Fans of writer and director S. Craig Zahler’s work have likely come to expect several common elements: startling hyper-violence, witty and wordy scripts, and breathtakingly exciting finales. While Zahler’s latest, Dragged Across Concrete, maintains most of these key ingredients, it’s missing a crucial one. Zahler’s previous works featured charismatic leads that were both memorable and likeable, if not prone to questionable behavior. These empathetic characters made scenes of impending danger that much more thrilling. Dragged Across Concrete, unfortunately, features almost none of this charm, which results in a messy drama where the rest of Zahler’s otherwise winning elements fall apart completely.
Dragged Across Concrete is a noir tale of desperate men who turn to crime to solve their problems. Mel Gibson and Vince Vaughn star as Brett Ridgeman and Anthony Lurasetti, partner cops who get caught on video using excessive force during a bust and land themselves a six week unpaid suspension. Feeling the pressures of a wife with failing health, and a teen daughter who is routinely harassed on the street, Ridgeman turns to crime in hopes of earning his family a better life. Lurasetti, also finding himself in a pinch for money, hoping to propose to his girlfriend, reluctantly gets swept along with Ridgeman’s plan. Tony Kittles plays Henry Johns, an apparent foil to Lurasetti and Ridgeman, who returns from a stint in prison to find his mother turning tricks to fund a drug addiction and care for his disabled teenage brother. Similar to the suspended cops, Johns turns to crime in pursuit of a better life for his brother and mother. The intersection of these three characters is the driving force of the film’s plot.
The problem with the story is that this creates a “both sides” narrative that feels both disingenuous and forced. Dragged Across Concrete seems interested in drawing parallels between men at opposite ends of the social spectrum that find themselves in similar positions of desperation. But when one end is a racist cop and the other an ex-convict minority, the comparison feels dishonest. Gibson’s character reads like the embodiment of “anti-PC” culture, mourning the days before the watchful eye of social media prevented him from brutalizing minorities in order to “get results.” Zahler’s choice to cast Gibson, well known for his history of racist and anti-Semitic remarks, feels designed to provoke viewers. Kittles’ character is easier to empathize with, but is given disproportionately less screen time. There is a story here, about how very different people can find themselves in similar circumstances through desperation, but it plays out weighed heavily through the perspective of a racist, crooked cop.
Regardless of its political implications, Dragged Across Concrete’s characters are simply not as interesting to watch as most of the individuals found in Zahler’s previous films. Gibson’s hard-boiled no-nonsense gruff demeanor is mostly flat and boring. Even Vaughn, whose stellar performance in Brawl in Cell Block 99 was simultaneously intimidating and charming, seems relatively uninspired in Concrete. Concrete features a stacked supporting cast, including small roles played by Don Johnson, Udo Keir, Fred Melamed, and Jennifer Carpenter, most of whom Zahler has employed in his previous films. Their brief cameos are more compelling than Gibson and Vaughn’s performances combined, but unfortunately, they are way too fleeting to compensate.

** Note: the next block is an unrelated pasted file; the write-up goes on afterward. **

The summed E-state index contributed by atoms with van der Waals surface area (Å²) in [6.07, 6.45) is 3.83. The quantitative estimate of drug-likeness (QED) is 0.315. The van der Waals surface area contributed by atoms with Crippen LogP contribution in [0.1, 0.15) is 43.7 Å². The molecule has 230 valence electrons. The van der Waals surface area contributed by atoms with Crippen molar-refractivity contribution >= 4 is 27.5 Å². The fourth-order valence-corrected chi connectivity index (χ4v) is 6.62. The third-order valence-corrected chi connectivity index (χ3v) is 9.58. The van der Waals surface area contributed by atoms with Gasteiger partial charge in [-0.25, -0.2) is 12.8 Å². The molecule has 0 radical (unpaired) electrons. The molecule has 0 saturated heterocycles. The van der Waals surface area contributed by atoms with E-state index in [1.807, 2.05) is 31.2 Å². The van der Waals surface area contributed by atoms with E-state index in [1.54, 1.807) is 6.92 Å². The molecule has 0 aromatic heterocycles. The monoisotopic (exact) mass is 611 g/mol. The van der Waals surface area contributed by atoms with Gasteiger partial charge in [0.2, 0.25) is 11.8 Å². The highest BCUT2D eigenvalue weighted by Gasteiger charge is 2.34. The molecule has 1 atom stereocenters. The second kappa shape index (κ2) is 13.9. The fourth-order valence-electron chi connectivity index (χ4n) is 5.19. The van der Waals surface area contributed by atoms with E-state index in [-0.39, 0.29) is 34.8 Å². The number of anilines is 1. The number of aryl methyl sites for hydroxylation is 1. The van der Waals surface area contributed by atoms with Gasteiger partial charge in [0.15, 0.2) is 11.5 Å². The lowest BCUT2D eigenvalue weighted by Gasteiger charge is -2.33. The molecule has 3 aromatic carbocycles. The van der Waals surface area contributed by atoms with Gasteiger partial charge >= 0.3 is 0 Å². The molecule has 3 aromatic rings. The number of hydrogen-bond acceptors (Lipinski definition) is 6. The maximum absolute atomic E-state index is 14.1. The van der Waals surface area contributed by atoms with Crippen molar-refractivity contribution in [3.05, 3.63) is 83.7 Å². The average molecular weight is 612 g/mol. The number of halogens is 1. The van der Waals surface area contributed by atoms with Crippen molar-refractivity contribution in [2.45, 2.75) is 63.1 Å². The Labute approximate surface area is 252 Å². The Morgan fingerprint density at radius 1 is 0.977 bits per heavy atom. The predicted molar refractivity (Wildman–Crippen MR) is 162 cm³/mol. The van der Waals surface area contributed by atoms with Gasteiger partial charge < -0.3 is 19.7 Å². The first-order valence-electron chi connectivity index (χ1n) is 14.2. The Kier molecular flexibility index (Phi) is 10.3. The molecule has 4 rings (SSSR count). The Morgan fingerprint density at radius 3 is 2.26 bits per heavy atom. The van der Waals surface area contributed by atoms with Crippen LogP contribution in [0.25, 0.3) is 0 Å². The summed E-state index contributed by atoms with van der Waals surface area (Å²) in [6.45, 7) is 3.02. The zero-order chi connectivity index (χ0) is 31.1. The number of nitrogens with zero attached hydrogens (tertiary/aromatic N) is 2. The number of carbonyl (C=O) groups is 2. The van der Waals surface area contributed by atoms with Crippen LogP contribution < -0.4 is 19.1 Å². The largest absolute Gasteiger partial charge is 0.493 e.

After establishing its major characters during the first act, Dragged Across Concrete becomes the kind of crime thriller similar to Zahler’s previous works. Without central characters that are worth caring about, however, the thick tension so key to his previous films isn’t present. This is worsened by Concrete’s punishingly long run-time of two hours and forty three minutes. Zahler is no stranger to pacing his movies deliberately. Often his methodical pace gives his characters room to spew snappy dialogue and for tension to percolate. Concrete, however, moves glacially. There is a complete lack of urgency here, as characters lazily reload weapons mid-firefight, or remove their victims’ organs at a leisurely pace. With such a hefty length, this slow pacing makes Concrete mostly a chore to watch.
Dragged Across Concrete is not completely without merit, but these glaring flaws prevent the positives from shining through. Sound design has always been a strength in Zahler’s films and Concrete is no different. Every gunshot, bone breaking, and the crunch of a sandwich is incredibly loud and punchy, lending weight and tactility to the film’s violent visuals. Zahler employs grindhouse levels of gore here: limbs are blown off, heads explode and bones are snapped with almost sickening veracity. The practical effects occasionally dip into the realm of cheesy, but the over-the-top violence lends itself to a tangible sense of danger in every action scene. The soundtrack is likewise great - featuring music largely written by Zahler, and performed by The O’Jays and Butch Tavares - weaving its way into the film diegetically.
Though these familiar elements are present, Dragged Across Concrete doesn’t quite add up to the same level of quality as Zahler’s previous work. Bone Tomahawk and Brawl in Cell Block 99 are some of my personal favorites, so that comparison may be unfair. But it’s difficult to avoid, and ultimately leaves Dragged Across Concrete especially disappointing. Unfortunately, flat leads and a brutally slow pace make “Dragged Across Concrete” a better description of the audience’s experience than the content of the film.
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Jack makes drugs for a living, but not necessarily the fun kind. He enjoys international travel and discussing music, movies, and games in excruciating detail.